Those sorts of struggles are being played out today in developing countries. I remember whole areas of little market stalls being bulldozed in the night to make way for buildings. The traders returned in the morning to find their wooden shacks gone and their goods being looted, but they had no rights, and had no grounds to demand compensation.
De Soto and his team have had the opportunity to put his theory into practice in Peru, and have drawn up a ‘capitalization process’ for other governments. The campaign to extend these processes is ongoing, through the Institute for Liberation and Democracy. It’s not a silver bullet, but De Soto’s idea is immensely powerful. It provides rights and the rule of law in an inclusive way, creating opportunities for the poor. By opening up and activating what the disenfranchised already own, there’s no redistribution for the rich to fear and oppose. Extending property to the poor bridges the gap between political left and right. It would bring billions of people into the global economy, and release (De Soto’s late 90s estimate) $1,392 billion of dead capital in developing countries.
Reading the book today, it strikes me that there’s another side to the debate. Creating capital requires balance, and the West has actually gone too far in the abstract representation of assets. After all, it is the ‘parallel life’ of our houses that caused the financial crisis, those irresponsible mortgages sliced and bundled and speculated against until nobody understood who owned what or what was worth. But that’s the opposite end of the spectrum, and in-between the derivatives market and Tomahawk rights there’s a middle ground where capitalism works for the poor.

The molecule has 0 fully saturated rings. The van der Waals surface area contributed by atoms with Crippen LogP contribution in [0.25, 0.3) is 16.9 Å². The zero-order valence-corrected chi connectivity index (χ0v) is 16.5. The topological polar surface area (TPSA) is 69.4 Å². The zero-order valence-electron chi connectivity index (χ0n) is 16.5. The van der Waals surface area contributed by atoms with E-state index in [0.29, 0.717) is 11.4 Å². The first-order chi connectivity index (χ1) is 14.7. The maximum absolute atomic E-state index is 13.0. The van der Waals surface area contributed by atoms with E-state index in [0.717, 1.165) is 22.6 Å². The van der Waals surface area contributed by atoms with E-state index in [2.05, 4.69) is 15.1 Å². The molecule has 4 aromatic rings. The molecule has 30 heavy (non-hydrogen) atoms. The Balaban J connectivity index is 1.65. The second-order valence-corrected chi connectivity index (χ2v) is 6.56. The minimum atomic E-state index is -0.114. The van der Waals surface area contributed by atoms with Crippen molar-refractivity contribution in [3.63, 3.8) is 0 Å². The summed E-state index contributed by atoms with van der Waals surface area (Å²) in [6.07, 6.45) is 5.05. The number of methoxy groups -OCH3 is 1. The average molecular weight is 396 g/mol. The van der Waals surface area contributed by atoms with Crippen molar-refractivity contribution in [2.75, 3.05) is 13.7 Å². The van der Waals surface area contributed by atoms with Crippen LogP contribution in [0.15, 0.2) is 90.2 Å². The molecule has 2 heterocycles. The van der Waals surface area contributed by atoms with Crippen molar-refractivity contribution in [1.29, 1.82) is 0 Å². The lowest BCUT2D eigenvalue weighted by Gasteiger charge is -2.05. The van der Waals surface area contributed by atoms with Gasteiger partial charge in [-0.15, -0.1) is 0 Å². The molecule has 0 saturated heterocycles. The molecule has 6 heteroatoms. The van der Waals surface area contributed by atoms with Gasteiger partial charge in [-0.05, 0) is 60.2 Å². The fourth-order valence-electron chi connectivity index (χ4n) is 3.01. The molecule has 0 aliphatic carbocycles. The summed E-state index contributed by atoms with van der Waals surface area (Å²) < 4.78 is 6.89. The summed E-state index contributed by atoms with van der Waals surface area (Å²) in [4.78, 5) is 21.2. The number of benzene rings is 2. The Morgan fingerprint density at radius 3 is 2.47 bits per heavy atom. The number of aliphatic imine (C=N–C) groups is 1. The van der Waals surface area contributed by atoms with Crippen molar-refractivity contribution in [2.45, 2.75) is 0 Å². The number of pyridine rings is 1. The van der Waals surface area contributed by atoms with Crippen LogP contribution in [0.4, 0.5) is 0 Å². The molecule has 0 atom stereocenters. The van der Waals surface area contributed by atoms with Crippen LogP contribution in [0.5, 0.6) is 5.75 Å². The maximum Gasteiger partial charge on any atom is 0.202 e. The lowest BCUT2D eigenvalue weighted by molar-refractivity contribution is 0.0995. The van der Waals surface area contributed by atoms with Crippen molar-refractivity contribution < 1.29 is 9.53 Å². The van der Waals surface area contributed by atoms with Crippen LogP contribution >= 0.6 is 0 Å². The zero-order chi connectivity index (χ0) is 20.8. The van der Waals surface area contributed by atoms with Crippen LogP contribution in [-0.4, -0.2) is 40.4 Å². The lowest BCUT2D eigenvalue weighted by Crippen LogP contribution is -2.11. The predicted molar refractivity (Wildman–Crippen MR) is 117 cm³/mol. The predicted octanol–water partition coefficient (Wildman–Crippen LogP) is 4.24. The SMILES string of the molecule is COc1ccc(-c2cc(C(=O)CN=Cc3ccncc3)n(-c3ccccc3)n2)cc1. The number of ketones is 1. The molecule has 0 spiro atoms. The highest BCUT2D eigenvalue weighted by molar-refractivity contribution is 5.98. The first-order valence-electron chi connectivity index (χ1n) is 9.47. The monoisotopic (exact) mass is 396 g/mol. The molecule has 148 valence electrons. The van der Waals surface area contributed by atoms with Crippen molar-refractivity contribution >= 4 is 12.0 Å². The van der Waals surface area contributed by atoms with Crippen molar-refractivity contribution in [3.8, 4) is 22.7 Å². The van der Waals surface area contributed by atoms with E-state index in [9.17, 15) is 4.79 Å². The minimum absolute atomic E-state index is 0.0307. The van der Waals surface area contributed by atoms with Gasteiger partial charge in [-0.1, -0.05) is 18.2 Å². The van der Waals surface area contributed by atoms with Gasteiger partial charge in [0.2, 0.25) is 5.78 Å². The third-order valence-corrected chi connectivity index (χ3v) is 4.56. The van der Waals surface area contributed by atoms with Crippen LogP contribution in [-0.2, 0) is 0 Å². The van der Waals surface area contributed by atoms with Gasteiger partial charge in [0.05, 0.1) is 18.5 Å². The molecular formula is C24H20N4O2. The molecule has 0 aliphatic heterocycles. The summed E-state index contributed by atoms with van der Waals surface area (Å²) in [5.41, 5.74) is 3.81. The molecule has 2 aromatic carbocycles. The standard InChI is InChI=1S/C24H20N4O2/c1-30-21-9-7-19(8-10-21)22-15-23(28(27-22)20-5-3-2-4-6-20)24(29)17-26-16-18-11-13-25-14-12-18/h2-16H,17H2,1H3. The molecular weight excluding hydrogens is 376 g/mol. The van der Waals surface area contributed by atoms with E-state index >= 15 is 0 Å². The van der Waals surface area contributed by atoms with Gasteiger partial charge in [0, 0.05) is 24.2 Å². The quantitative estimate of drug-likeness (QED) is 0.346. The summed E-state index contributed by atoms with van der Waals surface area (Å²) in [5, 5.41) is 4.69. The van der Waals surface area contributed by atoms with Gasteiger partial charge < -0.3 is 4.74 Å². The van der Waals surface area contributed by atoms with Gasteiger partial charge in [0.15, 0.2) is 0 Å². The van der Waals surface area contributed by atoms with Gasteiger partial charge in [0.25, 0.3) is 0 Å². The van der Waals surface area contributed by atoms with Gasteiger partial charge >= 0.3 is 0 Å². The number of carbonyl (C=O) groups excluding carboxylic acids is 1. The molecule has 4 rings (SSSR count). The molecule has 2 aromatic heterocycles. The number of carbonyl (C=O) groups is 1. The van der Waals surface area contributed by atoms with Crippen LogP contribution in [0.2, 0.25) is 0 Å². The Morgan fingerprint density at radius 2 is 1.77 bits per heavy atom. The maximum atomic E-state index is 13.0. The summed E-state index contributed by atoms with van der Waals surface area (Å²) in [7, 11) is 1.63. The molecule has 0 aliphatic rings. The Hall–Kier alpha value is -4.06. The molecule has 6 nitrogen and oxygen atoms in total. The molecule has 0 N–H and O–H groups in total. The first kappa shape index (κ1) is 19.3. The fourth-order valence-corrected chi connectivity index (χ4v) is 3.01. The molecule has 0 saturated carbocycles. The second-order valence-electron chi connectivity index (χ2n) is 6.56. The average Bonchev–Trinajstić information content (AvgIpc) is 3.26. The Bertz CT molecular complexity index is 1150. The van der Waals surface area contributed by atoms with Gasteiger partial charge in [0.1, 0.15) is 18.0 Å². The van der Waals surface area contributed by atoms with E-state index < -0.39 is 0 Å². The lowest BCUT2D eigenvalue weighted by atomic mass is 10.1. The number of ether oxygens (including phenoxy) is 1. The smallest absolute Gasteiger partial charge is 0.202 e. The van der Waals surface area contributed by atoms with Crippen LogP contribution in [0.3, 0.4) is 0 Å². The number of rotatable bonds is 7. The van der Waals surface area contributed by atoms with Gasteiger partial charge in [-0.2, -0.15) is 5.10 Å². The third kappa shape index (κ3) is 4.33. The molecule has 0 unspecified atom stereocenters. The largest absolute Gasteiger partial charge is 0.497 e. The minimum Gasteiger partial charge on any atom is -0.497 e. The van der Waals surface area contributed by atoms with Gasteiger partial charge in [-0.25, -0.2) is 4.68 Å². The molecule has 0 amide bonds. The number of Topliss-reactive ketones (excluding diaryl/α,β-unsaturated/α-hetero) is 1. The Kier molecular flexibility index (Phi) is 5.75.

All of which makes The Mystery of Capital a hugely important book, all the more so for being so clear and readable. It is one of those few books I’ve read, I can count them on the fingers of one hand, that could genuinely change the world.